Submarine in one tweet sized chunk:
Very funny, irreverent, caustic, and smart, Submarine announces the arrival of a talented young comic author.
“I've decided that I'm not going to write a diary. It puts my reputation in danger. I'm going to keep a 'log'. It's going to be seriously buff: there will be no emotions; there will be no emoticons; it will be sprayed with bullet points like the wings of the Luftwaffe after the Vickers K machine gun was introduced.”
Submarine was first brought to my attention because my friend Megan Bradbury is listed in the acknowledgements section at the back. She studied with Joe Dunthorne on the same M.A. in Creative Writing course at the University of East Anglia where much of Submarine was written and for which he was awarded the Curtis Brown scholarship. A couple of years later, when Submarine had been published to much critical acclaim, Joe agreed to come and do a reading as part of UEA Loves Books where he regaled a not particularly full graduate bar with a passage of explicit prose which made any latecomers blush and leave as quickly as possible. Because of all this, I have an affinity for Joe Dunthorne which has nothing to do with the contents of this book.
However, it is the book which I am here to talk about so here we go. In that direction we now head. Oliver Tate is fifteen, living in Swansea, and trying desperately to live up to as many teenage stereotypes as humanly possible. He is highly sexed, self-involved, capricious, convinced he must be a genius, and utterly derisive of the intricacies of other people. His mind is awash with pornography, long words, his parents marital problems, school, exams, and capoeira (no, I didn’t know what it was either, but apparently it is an Afro-Brazilian martial art form of meditative dance). He is more Adrian Mole than Holden Caulfield, though Adrian Mole with attitude and disdain for the twee uncertainties which plagued the adolescence of Mr. Mole. He studies the dictionary and litters his writing with words like fastigium and apotheosis.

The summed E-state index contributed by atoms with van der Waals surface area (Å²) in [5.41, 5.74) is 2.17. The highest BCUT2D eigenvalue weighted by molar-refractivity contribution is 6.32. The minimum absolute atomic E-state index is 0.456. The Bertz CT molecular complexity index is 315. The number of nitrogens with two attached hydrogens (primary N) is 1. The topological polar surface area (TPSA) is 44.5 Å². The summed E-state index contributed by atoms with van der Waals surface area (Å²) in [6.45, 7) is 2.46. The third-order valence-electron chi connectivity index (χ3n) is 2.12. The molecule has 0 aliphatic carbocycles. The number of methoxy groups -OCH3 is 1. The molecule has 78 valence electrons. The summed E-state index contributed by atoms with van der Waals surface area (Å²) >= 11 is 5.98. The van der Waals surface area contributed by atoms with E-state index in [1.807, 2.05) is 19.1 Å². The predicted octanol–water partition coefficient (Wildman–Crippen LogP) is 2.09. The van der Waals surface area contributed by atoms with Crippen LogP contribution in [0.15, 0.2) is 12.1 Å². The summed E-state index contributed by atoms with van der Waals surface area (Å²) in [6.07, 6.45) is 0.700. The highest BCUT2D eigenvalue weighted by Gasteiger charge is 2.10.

It is all very very funny. I read the first fifty pages in a rush, barely pausing to breathe in-between bouts of hysterical laughter. Oliver’s mind jumps from subject to subject like a grasshopper jumping between leaves. I have not laughed so hard at any work of fiction since Catch-22. Dunthorne does a fantastic job of crafting the dysfunctional Oliver, imbuing him with all the misconceptions of an unreliable narrator. His actions are caustic, at times you want to reach into the book and give him a good hard slap. When he begins to date a pyromaniac named Jordana you hope that he will settle down, but if anything his behaviour becomes even more erratic.
Oliver is a caricature of a person we have all feared we once were, even if it was only for a short period in our adolescence. He has good intentions (often) but (even more often) they backfire, causing greater problems than those he began with. But he does have a good heart. There is one beautiful scene where he takes his father to the fair on a Saturday night, and encourages him to have fun without any embarrassment at being seen out in public with a parent. It is a rouse to cure his father's depression, and does not succeed, but that doesn't matter. It is touching, engaging, incoherent, and encapsulates his quest perfectly.
The only thing that lets Submarine down is its plot. Somewhere about halfway through it looses its way and you get the feeling you are treading water, existing simply to give Oliver a platform to think aloud rather than to reach an exciting conclusion. This doesn’t make for a nail-biting or rapidly onrushing finale, but it does lend an air of simple growth to what takes place. And at risk of sounding all Saturday evening TV on you, isn’t that what being a teenager is all about? Making mistakes, learning from them, and trying never to be quite such a brat again.
If you are looking for an enjoyable, amusing read then Submarine is great. Joe Dunthorne is a witty, irreverent writer of great promise. He is a nice guy as well. And if you like Submarine and want to see him reading live, why not come along to Debut at Norwich Arts Centre on June 23rd, an evening of words and music with some of the hottest young writers around, including Chris Killen and Jenn Ashworth. For tickets and more information see the Norwich Arts Centre website here.
7 out of 10